The University of New Mexico has received a $702,000 grant from the National Institute of Justice to create a database from 15,000 CT scan of the deceased.
According to Dr. Heather J.H. Edgar, associate professor of anthropology and pathology, she began the process of obtaining this grant in 2012. UNM was one of 19 universities to receive funding from the NIJ — 312 universities applied.
Emily Moes is a graduate student attending UNM for Biological Anthropology. Moes is in charge of the metadata portion of creating the database. She collects metadata by calling the descendant's next of kin.
“Metadata is data about the data. Our overall data are all of the deceased in the database, and the metadata is the data about the descendants,” Moes said.
Moes said she has been calling next of kin since about mid May. Thus far, Moes has collected information on about 100 deceased. However, she is frequently unable to contact next of kin.
When successfully connecting with the deceased's next of kin she said she asks health and lifestyle questions. She said these questions can be about occupation, smoking habits and everything in between.
According to Edgar, this project is currently being worked on by one graduate student, three faculty members and about five staff members — all while working on other things at the same time.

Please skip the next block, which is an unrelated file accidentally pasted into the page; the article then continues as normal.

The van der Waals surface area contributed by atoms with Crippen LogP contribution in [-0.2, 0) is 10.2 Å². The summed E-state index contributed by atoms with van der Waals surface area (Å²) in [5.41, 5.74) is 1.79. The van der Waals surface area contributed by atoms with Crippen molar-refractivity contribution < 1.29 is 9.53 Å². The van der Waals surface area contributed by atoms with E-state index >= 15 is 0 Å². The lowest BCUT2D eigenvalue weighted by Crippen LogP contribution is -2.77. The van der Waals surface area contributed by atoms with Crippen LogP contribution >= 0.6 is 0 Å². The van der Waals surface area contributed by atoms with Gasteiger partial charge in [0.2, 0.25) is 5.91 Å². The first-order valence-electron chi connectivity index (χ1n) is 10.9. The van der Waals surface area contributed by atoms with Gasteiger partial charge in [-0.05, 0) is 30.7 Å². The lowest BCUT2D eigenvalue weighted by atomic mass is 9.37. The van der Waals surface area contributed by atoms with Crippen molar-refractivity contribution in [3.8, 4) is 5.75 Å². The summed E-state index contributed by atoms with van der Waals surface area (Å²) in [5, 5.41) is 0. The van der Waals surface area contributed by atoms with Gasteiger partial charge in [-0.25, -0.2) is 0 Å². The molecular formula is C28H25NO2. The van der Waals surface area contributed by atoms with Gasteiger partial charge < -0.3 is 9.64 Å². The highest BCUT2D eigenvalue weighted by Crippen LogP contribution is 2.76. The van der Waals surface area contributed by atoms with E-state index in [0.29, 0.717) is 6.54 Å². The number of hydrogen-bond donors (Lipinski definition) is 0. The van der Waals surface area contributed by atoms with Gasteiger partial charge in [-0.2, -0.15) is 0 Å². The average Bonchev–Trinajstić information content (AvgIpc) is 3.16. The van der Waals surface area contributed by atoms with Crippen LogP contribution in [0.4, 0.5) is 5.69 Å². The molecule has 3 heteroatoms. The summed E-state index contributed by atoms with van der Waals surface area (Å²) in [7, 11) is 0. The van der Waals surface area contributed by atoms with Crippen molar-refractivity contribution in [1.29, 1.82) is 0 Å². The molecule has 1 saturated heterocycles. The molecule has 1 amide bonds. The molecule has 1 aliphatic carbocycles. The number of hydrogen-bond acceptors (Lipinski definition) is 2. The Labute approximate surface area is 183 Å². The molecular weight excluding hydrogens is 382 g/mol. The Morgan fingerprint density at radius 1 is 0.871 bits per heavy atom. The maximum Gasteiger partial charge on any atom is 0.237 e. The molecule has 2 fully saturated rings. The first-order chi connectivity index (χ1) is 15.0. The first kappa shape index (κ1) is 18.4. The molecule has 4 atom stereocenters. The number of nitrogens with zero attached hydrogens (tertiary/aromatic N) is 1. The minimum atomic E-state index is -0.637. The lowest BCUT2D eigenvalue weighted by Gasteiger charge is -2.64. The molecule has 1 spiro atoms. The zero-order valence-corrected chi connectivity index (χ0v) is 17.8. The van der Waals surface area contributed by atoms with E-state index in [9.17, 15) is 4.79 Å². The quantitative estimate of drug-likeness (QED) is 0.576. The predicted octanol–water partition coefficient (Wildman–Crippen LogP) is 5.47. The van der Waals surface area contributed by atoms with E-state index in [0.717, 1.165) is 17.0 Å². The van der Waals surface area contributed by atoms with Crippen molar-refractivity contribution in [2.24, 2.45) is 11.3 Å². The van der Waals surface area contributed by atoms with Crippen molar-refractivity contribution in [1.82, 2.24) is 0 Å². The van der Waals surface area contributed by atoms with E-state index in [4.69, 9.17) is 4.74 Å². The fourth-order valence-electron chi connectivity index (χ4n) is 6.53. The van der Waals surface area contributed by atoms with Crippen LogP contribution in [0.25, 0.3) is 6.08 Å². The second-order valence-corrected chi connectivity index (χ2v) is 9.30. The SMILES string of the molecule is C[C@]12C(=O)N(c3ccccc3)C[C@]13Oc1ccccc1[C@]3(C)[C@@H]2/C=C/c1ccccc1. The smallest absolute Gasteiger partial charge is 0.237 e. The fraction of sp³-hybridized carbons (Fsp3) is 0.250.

Moes makes roughly 40 calls a week and will call each next of kin a maximum of three times over several weeks. After three calls, if no contact has been made, the only data that goes into the database is the data from the CT scans. Moe’s said the CT scans come from the Office of the Medical Investigator (OMI).
The deceased ages range from several days old to 90 or so years old. Cause of death is not one of the qualifications for being entered into the database — the subjects may have died naturally, by suicide or by homicide. Moes said the only qualification is that a CT scan was done after death between 2010 and September 2017.
Moes said when making calls she anticipates a range of reactions. Right now, calls are only being made to next of kin of subjects who died multiple years ago, she said, and because of this most of the interviewees have already gone through their grieving process. However, later this year when calls are being made to the next of kin of the recently deceased, Moes said she will be extra mindful of the interviewee’s grieving process.
According to Edgar, this database has the potential to answer many questions across a variety of subjects. She said the project is interdisciplinary. Researchers can design questions to draw from the database in a multitude of ways.
“This will be a free access database. Any qualified researcher will have access and so will students,” Moes said. “The database won’t just be for UNM students and professors, but accessible all across the country.”
Megan Holmen is a freelance reporter with the Daily Lobo. She can be contacted by email at email@example.com or on Twitter@megan_holmen.